OC Register: The Warning Signs of an Eating Disorder
This article was reprinted from the Orange County Register's Coverage of The Victorian's Monumental Eating Disorders: From Awareness to Action Event.
The conference held in Costa Mesa recently was called “Eating Disorders: America’s Silent Danger.” That may have been a stretch — most people know a person who’s had one, or at least knows about it — but experts who attended the confab said misconceptions still abound.
“It’s not a sorority girl’s problem, for God’s sake!” said retired Army Gen. Barry McCaffrey, the former White House drug czar who’s now a ubiquitous presence on TV about all manner of national-security and public-health problems. “It’s a giant disaster.”
The most eloquent speaker at the event was 2008 Miss America Kirsten Haglund (pictured to the right), who struggled with an eating disorder from the ages of 12-15 before she got help. Read more about her story in today’s Register.
Counselors and other health providers at the conference said that eating disorders affect 10 million women in America and 1 million men. They’re often hard to diagnose because 70 percent of sufferers have some other kind of “co-disorder,” like depression or substance abuse. “You may never know which came first,” said Barry Karlin, CEO of CRC Health Group, the behavioral-health provider based in Cupertino.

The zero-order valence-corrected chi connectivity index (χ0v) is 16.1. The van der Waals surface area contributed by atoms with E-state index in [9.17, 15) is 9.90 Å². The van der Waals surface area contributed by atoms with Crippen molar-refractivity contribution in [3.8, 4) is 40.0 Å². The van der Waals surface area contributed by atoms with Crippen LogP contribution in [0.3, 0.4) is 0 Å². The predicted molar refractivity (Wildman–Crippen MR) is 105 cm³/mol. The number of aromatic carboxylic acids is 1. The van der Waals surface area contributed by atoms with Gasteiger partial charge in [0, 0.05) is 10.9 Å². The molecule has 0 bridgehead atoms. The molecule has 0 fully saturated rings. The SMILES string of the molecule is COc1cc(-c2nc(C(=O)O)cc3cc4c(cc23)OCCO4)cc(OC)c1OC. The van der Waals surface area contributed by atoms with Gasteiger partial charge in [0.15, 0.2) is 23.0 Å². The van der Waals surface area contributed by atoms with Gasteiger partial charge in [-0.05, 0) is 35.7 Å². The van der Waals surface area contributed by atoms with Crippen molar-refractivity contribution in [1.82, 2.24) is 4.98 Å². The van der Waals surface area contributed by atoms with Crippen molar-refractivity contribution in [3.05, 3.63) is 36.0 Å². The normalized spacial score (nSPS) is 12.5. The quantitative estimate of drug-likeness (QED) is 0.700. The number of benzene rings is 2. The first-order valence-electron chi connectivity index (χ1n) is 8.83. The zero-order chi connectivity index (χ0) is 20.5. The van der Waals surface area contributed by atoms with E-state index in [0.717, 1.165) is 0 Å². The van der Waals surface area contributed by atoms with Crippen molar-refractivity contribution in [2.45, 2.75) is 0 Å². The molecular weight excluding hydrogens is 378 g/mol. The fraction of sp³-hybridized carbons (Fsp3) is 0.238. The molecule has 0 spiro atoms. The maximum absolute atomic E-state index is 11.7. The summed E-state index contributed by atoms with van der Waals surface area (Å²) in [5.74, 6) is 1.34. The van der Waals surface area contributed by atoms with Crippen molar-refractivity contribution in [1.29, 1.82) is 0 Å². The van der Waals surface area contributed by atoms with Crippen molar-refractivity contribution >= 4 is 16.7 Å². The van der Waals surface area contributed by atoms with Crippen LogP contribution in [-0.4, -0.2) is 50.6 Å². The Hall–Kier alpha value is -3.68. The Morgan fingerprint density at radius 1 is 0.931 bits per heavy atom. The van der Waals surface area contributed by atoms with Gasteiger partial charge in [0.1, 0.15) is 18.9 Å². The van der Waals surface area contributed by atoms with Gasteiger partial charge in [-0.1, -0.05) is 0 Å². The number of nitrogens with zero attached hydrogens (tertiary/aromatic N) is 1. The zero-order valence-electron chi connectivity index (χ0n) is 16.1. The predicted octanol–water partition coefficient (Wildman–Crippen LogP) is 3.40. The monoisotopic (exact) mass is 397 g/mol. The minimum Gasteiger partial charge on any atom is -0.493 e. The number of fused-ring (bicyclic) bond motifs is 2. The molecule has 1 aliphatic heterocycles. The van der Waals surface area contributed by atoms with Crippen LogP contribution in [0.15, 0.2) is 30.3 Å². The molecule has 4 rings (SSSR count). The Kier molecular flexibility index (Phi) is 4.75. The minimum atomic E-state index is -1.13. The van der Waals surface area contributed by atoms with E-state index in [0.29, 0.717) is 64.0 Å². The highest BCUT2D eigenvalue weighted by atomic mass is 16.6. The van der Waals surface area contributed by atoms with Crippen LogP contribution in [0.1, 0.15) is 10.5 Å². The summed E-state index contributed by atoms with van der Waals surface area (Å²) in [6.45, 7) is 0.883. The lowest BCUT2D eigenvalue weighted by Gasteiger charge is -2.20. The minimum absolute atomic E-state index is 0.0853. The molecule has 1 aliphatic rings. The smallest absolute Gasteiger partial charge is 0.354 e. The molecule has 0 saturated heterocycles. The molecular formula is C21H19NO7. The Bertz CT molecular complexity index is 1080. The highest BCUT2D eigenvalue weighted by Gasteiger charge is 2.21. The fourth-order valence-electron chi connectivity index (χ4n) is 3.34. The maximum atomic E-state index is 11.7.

There are three main types of eating disorders: anorexia nervosa (a refusal to maintain a healthy body weight); bulimia nervosa (bingeing and purging); and binge-eating disorder. Estimates for the number of people with eating disorders may be unreliable because of those narrow definitions, according to a new study.
But here are some warning signs — from Karlin and Web sites like WebMD and the National Eating Disorders Association — for parents and others who suspect a loved one might have an eating disorder.
Symptoms of Anorexia
- Refusal to eat, or a fear of gaining weight
- Obsession about weight or appearance
- Thin, gaunt appearance; lack of energy
- Withdrawing from social circles
- Nibbling at food instead of enjoying a meal
- Soft hair growing on the body
- Loss of menstruation
Symptoms of Bulimia
- Too-frequent trips to the bathroom
- Damaged teeth or gums (from acid in the stomach)
- Excessive exercising
- Eating more than is normal during a sitting
- Frequently eating alone
- Feelings of disgust about the amount eaten
“We have to actively remove the shame that‘s behind this kind of disease,” said Kathy Sylvia, executive director of Sober Living by the Sea, whose eating-disorder program, the Victorian, hosted the conference. “Some people might say, ‘Just eat!’ A person is trying to protect themselves — from pain, from neediness. It’s not as easy as just saying no and just eating.”